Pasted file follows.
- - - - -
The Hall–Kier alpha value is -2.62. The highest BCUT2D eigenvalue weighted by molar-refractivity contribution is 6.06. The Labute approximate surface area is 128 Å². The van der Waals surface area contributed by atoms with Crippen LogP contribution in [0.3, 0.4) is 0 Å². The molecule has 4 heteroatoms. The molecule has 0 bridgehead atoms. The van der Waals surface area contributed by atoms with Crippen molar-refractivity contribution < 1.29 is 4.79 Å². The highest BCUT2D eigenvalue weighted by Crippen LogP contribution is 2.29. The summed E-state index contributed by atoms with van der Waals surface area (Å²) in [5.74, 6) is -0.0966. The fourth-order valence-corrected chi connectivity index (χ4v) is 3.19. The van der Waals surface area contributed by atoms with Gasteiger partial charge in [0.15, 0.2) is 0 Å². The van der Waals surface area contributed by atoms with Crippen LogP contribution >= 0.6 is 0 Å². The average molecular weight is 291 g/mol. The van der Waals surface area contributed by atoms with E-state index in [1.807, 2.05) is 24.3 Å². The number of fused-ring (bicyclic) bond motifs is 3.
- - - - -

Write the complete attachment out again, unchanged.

The Hall–Kier alpha value is -2.62. The highest BCUT2D eigenvalue weighted by molar-refractivity contribution is 6.06. The Labute approximate surface area is 128 Å². The van der Waals surface area contributed by atoms with Crippen LogP contribution in [0.3, 0.4) is 0 Å². The molecule has 4 heteroatoms. The molecule has 0 bridgehead atoms. The van der Waals surface area contributed by atoms with Crippen molar-refractivity contribution < 1.29 is 4.79 Å². The highest BCUT2D eigenvalue weighted by Crippen LogP contribution is 2.29. The summed E-state index contributed by atoms with van der Waals surface area (Å²) in [5.74, 6) is -0.0966. The fourth-order valence-corrected chi connectivity index (χ4v) is 3.19. The van der Waals surface area contributed by atoms with Gasteiger partial charge in [0.15, 0.2) is 0 Å². The van der Waals surface area contributed by atoms with Crippen LogP contribution >= 0.6 is 0 Å². The average molecular weight is 291 g/mol. The van der Waals surface area contributed by atoms with E-state index in [1.807, 2.05) is 24.3 Å². The number of fused-ring (bicyclic) bond motifs is 3.